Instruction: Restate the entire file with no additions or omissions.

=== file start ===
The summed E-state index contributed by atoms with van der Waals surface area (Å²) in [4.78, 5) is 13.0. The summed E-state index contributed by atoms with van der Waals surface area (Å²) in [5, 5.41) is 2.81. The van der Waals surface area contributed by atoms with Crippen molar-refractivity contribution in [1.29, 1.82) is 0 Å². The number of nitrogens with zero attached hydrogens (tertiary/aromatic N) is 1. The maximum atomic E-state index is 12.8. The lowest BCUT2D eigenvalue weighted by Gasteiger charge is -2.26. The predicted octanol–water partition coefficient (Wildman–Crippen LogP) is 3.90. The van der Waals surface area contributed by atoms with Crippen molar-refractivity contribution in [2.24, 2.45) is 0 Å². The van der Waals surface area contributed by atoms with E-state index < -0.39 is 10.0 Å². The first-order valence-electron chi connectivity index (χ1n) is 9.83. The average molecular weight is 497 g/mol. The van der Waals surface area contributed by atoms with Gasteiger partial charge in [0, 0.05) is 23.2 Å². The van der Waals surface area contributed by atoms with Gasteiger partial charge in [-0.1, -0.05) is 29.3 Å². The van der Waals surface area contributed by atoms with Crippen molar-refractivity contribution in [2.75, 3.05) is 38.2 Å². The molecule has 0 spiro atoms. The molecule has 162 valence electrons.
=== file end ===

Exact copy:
The summed E-state index contributed by atoms with van der Waals surface area (Å²) in [4.78, 5) is 13.0. The summed E-state index contributed by atoms with van der Waals surface area (Å²) in [5, 5.41) is 2.81. The van der Waals surface area contributed by atoms with Crippen molar-refractivity contribution in [1.29, 1.82) is 0 Å². The number of nitrogens with zero attached hydrogens (tertiary/aromatic N) is 1. The maximum atomic E-state index is 12.8. The lowest BCUT2D eigenvalue weighted by Gasteiger charge is -2.26. The predicted octanol–water partition coefficient (Wildman–Crippen LogP) is 3.90. The van der Waals surface area contributed by atoms with Crippen molar-refractivity contribution in [2.24, 2.45) is 0 Å². The van der Waals surface area contributed by atoms with E-state index < -0.39 is 10.0 Å². The first-order valence-electron chi connectivity index (χ1n) is 9.83. The average molecular weight is 497 g/mol. The van der Waals surface area contributed by atoms with Gasteiger partial charge in [0, 0.05) is 23.2 Å². The van der Waals surface area contributed by atoms with Gasteiger partial charge in [-0.1, -0.05) is 29.3 Å². The van der Waals surface area contributed by atoms with Crippen molar-refractivity contribution in [2.75, 3.05) is 38.2 Å². The molecule has 0 spiro atoms. The molecule has 162 valence electrons.